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Peter Abraham

What could the Red Sox roster look like on Opening Day?

Red Sox manager Alex Cora (left) has some decions to make.Jim Davis/Globe Staff

FORT MYERS, Fla. — The Red Sox have played 11 Grapefruit League games and have 22 remaining before they open the season at Tampa Bay March 29.

Now seems like a good time to predict what the roster will look like for Game 1.


LHP Chris Sale

LHP David Price

RHP Rick Porcello

LHP Drew Pomeranz

LHP Brian Johnson

Explanation: With Eduardo Rodriguez and Steven Wright sure to start the season on the disabled list, Johnson is the best candidate to open the season in the rotation. He’s out of options, which is not the case for Roenis Elias and Hector Velazquez.


He also was an excellent hitter in college, which is a nice bonus considering Game 5 will be in Miami without the DH. The Sox could skip the No. 5 starter until April 14 if they want and use Johnson as a reliever. Rodriguez could be ready by then.

Price has looked good all spring in his side work and seems to have come to grips with playing in Boston. That’s a big development.

Pomeranz has missed a few days with a forearm issue he doesn’t consider serious. But if he is not ready for Opening Day, the lack of depth will start to become an issue. The Sox should sign a veteran to a minor league deal regardless.


Mookie Betts RF

Andrew Benintendi LF

J.D. Martinez DH

Hanley Ramirez 1B

Xander Bogaerts SS

Rafael Devers 3B

Eduardo Nunez 2B

Christian Vazquez C

Jackie Bradley Jr. CF

Explanation: Alex Cora has said he’s not going to worry much about splitting up righthanded and lefthanded hitters. He wants the best hitters to get the most at-bats. This is a very powerful lineup however it shakes out.

Don’t sleep on Bogaerts, who is working well with the new hitting coaches and is healthy. He looks primed for a monster season.


As for Martinez, it’s admirable that he wants to play the outfield. But the Sox had the best defensive outfield in the game last season (48 runs saved), and that is contingent on Bradley being able to cover the gaps and communicating well with Betts and Benintendi.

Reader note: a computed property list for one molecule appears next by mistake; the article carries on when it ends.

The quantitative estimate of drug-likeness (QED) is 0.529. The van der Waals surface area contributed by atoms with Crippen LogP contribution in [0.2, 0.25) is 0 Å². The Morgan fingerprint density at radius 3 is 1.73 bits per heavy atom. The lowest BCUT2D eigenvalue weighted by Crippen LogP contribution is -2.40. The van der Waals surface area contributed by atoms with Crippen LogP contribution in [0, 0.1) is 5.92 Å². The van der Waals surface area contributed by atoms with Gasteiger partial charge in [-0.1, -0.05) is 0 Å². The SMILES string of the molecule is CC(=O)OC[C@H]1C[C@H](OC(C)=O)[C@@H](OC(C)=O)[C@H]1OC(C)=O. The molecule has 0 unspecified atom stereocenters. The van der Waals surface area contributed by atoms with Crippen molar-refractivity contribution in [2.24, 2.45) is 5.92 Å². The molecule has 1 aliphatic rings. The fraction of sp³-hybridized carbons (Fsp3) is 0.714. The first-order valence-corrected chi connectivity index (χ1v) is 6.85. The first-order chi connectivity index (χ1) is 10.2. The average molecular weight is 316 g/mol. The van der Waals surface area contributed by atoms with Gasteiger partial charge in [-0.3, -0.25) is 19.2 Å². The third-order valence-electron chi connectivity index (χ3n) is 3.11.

Breaking up that unit for the sake of appeasing Martinez would be foolish. Martinez wanted the most lucrative contract he could get and it came with three opt-outs. The price he pays for that should be learning how to DH with occasional games in the outfield. He can always leave in two years.


Sandy Leon C

Brock Holt UTIL

Mitch Moreland 1B

Blake Swihart C-LF-1B

Explanation: With Dustin Pedroia starting the season on the disabled list, the Sox have room for Holt and Swihart and may not need to make a decision for 6-8 weeks.

I am against the idea of trading Leon or Swihart. Why carve into catching depth, especially with Vazquez sporting a career .666 OPS? He still has plenty to prove. Swihart could be a very valuable player off the bench and can’t be discounted as the catcher of the future. He’ll be 26 in April, the same age Jason Varitek became a regular.

When Pedroia gets close to returning, Holt could be a good trade chip. As for Deven Marrero, he’s a gifted defensive shortstop but out of options. A rebuilding team might want to give him a shot.



RHP Craig Kimbrel

RHP Carson Smith

RHP Joe Kelly

RHP Matt Barnes

RHP Heath Hembree

LHP Robby Scott

RHP Brandon Workman

Explanation: This unit would look a lot better had the Sox acquired somebody in the offseason. Maybe Tyler Thornburg will come off the disabled list at some point and be what amounts to an addition.

Smith’s sinker/slider combo and sidearm action presents a nice contrast to the four-seam fastballs that Kelly, Barnes, and Hembree feature.

Cora doesn’t seem concerned with naming somebody the primary eighth-inning choice. In Kelly, Smith, and Barnes, there are plenty of options.

I’ve been impressed with Marcus Walden, a minor league journeyman who has been overwhelming hitters all spring. But he likely starts the season with Triple A Pawtucket.

Peter Abraham can be reached at pabraham@globe.com. Follow him on Twitter @PeteAbe.